You probably don't think of doctors and lawyers as partners.
But a new program for infants has them working together at University Medical Center.
An attorney is now part of the health team at UMC, meaning nurses and doctors can write a prescription to patients for legal help.
"Our goal is to keep them out of the hospital, " said Dr. Merle Ipson, Director of U-M-C's Special care nurseries.
But sending a child home isn't always the best option.
Dr. Ipson said sometimes the child's living conditions at home aren't acceptable.
"We're talking about basic heat, frequently communication is an issue too, electricity, even running water, warm running water," Ipson said. "As a result, they end up right back in the hospital."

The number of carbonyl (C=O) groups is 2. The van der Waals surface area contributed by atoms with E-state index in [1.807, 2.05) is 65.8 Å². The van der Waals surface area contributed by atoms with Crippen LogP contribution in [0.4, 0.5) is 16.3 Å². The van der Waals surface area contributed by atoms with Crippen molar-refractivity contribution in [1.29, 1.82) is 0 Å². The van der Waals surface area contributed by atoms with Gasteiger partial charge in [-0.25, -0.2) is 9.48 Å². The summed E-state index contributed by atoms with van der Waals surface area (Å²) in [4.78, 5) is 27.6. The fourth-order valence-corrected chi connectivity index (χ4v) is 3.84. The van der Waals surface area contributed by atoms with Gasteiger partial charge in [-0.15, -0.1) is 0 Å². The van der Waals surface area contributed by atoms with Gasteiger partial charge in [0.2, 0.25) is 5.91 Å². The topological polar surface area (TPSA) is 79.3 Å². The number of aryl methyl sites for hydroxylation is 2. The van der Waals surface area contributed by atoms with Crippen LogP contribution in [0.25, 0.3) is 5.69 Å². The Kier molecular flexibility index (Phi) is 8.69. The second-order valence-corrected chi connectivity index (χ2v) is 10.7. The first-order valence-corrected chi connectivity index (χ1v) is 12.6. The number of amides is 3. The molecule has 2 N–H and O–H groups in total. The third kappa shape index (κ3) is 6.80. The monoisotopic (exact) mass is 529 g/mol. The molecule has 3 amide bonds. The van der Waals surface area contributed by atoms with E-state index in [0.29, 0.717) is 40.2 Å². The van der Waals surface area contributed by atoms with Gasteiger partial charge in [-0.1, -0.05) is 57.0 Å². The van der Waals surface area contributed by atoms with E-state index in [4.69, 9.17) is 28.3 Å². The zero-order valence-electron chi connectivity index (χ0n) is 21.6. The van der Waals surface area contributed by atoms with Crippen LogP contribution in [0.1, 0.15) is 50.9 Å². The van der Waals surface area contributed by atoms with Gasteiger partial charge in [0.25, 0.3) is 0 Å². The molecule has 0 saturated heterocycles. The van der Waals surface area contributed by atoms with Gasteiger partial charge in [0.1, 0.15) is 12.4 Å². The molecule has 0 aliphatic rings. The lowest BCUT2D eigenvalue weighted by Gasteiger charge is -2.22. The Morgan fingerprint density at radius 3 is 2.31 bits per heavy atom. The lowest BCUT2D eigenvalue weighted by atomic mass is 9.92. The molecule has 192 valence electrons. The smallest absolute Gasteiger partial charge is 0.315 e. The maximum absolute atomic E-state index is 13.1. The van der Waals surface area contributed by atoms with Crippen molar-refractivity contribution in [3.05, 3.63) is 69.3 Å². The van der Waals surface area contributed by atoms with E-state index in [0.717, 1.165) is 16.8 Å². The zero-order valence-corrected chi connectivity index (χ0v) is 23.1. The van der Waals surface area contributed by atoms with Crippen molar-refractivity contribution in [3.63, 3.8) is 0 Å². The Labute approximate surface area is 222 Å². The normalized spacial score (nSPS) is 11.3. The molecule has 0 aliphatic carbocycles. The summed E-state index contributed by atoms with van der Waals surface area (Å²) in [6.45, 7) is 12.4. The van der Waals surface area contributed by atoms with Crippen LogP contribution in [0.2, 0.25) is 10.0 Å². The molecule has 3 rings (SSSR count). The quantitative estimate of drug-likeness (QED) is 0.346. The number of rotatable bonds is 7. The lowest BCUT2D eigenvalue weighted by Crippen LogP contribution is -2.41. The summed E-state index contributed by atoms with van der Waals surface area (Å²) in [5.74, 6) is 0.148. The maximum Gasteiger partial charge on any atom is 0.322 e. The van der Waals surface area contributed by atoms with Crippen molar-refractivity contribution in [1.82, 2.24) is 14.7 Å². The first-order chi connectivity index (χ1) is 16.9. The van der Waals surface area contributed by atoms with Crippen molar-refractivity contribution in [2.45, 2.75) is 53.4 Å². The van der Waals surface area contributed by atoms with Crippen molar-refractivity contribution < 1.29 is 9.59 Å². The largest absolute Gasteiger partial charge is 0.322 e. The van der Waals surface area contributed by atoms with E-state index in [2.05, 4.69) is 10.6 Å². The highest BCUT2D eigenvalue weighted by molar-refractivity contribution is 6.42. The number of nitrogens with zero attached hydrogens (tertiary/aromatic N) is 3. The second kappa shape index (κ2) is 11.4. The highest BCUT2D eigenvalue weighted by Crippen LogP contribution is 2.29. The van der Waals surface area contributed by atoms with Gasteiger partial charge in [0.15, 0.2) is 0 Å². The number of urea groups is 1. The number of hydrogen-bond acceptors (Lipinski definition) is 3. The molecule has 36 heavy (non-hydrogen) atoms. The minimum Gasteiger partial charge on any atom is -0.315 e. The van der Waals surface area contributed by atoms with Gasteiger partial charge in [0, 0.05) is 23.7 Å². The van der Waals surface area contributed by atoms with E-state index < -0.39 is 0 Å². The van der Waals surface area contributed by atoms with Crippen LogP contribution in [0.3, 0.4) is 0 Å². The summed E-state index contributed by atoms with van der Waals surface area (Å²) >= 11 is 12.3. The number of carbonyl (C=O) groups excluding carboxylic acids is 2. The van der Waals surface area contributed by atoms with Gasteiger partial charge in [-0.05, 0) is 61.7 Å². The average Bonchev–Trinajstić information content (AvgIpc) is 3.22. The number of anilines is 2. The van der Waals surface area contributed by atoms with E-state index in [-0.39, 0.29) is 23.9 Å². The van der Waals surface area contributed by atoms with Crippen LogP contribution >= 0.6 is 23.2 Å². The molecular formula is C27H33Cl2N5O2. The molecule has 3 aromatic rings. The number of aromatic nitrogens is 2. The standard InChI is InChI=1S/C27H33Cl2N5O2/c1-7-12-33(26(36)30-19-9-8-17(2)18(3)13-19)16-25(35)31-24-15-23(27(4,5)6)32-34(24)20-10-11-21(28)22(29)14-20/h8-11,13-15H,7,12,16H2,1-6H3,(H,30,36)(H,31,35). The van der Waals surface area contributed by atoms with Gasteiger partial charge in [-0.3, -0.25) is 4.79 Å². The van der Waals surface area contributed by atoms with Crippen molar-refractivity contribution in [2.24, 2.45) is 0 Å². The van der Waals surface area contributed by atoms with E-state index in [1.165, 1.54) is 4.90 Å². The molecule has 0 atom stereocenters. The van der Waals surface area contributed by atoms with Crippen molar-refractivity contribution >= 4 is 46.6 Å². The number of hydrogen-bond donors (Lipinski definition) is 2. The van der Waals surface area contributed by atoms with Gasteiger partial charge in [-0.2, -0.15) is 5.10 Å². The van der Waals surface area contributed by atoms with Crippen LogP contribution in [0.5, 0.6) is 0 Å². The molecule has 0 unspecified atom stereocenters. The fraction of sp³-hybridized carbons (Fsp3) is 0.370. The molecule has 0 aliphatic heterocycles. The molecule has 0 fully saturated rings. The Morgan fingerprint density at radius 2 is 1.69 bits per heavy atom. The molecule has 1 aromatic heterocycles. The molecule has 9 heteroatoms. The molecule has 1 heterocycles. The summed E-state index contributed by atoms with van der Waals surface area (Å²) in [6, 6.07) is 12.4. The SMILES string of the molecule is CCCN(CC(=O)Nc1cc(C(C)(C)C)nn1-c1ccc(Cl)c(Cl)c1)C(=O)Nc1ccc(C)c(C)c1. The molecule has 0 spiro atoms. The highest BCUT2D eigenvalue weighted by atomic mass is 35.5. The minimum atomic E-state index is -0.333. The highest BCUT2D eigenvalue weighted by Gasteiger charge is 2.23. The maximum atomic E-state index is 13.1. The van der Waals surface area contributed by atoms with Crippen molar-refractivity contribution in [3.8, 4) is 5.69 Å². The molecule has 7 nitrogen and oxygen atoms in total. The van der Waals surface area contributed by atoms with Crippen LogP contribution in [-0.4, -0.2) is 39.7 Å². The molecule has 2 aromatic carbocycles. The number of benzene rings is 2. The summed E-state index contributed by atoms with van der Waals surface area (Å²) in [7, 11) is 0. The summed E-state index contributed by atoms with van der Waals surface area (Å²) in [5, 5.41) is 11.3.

That's where attorney Jamye Ward comes in, representing families of sick children.
"We see people that are under stress that can't handle the paper work, or they've been served with legal process and they don't know what to do, or somebody says they have to move out but they don't realize you have to be evicted until you actually get an order signed by a judge," said Ward.
Locally, the medical legal partnership program has worked on more than 200 cases.
"Sometimes it's just going through the maze of the legal system," said Ward.
The program recently received a 20 thousand dollar grant from the Margaret G. Marsh foundation that will help low-income families get legal services inside the hospital.
"Most of our cases will be advice and counsel where they just have questions," said Ward.
Those questions that can give everyone caring for the child some peace of mind, "It decreases my anxiety when I send a kid into a home that's good," said Dr. Ipson.
Only 225 hospitals, out of thousands across the country, have a medical-legal partnership program.
The one at UMC has been in place for about a year.